Section 6553 of the Code provides that the equity of a bill may be tested by the general demurrer "that there is no equity in the bill." Appellant points out that there is no such general demurrer in this cause and, therefore, the general equity of the bill has never been tested, and that, such being the case, it was by the decree dismissing its bill erroneously deprived of an opportunity to further amend. It is true that the general demurrer in the shape mentioned in section 6553 of the Code was never interposed; but grounds of demurrer pointing out that no facts are alleged which warrant the interposition of equity; that appellant had an adequate remedy at law; that appellant was not entitled to relief in a court of equity; each of these grounds of demurrer is the equivalent of the form of general demurrer mentioned in the statute, section 6553, and raised the question whether on the facts averred, whether or not defectively pleaded, appellant was entitled to relief in a court of equity. The court is not willing to hold that a party complainant may by repeated amendments keep his case perpetually in court. In the present case appellant's bill in both its original and amended forms disclosed the fact that it was lacking in essential equity, that its alleged cause of action was of purely legal cognizance, and that there was no occasion for the interposition of a court of equity. Appellant amended its bill without improving it in this respect, and the court was not bound to assume that further opportunity to amend would have produced a different result. There was, therefore, no error in dismissing the bill.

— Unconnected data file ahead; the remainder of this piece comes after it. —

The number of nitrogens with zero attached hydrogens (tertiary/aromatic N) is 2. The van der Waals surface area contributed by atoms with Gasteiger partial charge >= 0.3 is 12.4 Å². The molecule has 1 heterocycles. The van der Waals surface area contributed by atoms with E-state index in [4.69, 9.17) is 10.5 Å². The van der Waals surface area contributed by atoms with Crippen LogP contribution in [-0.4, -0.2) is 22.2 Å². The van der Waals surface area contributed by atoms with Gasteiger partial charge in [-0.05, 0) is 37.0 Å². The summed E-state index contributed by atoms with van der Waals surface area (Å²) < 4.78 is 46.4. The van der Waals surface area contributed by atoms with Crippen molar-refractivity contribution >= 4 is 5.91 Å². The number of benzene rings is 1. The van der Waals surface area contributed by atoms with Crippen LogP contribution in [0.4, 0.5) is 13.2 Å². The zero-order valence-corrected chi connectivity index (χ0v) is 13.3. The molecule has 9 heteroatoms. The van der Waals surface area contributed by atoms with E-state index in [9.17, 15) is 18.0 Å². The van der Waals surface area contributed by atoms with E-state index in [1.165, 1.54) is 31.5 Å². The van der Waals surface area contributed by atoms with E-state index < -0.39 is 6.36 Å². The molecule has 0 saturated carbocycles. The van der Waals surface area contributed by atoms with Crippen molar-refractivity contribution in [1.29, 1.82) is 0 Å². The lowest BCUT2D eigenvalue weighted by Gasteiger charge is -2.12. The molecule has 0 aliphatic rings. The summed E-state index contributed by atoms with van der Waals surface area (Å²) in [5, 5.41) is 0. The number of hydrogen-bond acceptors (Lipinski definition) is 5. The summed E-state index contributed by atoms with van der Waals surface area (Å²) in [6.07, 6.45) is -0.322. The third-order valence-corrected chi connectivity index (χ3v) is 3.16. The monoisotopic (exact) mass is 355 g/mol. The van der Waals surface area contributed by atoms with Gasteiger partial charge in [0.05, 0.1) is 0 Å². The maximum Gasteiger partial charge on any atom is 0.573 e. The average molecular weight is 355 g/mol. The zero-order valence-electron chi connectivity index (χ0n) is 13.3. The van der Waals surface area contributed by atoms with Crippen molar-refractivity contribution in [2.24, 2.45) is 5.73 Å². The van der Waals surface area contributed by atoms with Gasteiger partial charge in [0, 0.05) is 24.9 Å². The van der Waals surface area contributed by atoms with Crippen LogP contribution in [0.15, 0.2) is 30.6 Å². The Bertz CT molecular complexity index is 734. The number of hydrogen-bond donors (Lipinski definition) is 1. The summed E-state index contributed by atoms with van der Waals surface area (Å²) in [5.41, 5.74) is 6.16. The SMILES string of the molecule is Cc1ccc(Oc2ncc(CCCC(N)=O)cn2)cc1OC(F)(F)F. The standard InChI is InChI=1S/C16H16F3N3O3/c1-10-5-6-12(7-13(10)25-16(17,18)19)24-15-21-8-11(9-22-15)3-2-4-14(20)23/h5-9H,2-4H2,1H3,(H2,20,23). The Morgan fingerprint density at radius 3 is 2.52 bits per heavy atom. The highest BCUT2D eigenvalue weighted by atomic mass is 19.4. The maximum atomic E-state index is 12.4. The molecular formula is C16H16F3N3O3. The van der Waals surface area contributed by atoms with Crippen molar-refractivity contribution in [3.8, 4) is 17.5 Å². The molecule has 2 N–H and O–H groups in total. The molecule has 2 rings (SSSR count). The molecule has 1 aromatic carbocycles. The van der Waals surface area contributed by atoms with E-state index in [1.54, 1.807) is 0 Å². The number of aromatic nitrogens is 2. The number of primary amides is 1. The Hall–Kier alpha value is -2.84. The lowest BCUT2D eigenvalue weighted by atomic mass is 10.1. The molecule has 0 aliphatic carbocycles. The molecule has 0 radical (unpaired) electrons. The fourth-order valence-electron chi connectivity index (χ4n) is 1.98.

The decree is affirmed.


ANDERSON, C. J., and THOMAS and BROWN, JJ., concur.

Summaries of

Alabama Lime Stone Co. v. Adams

Supreme Court of Alabama
Mar 26, 1931
133 So. 580 (Ala. 1931)
Case details for

Alabama Lime Stone Co. v. Adams

Case Details


Court:Supreme Court of Alabama

Date published: Mar 26, 1931


133 So. 580 (Ala. 1931)
133 So. 580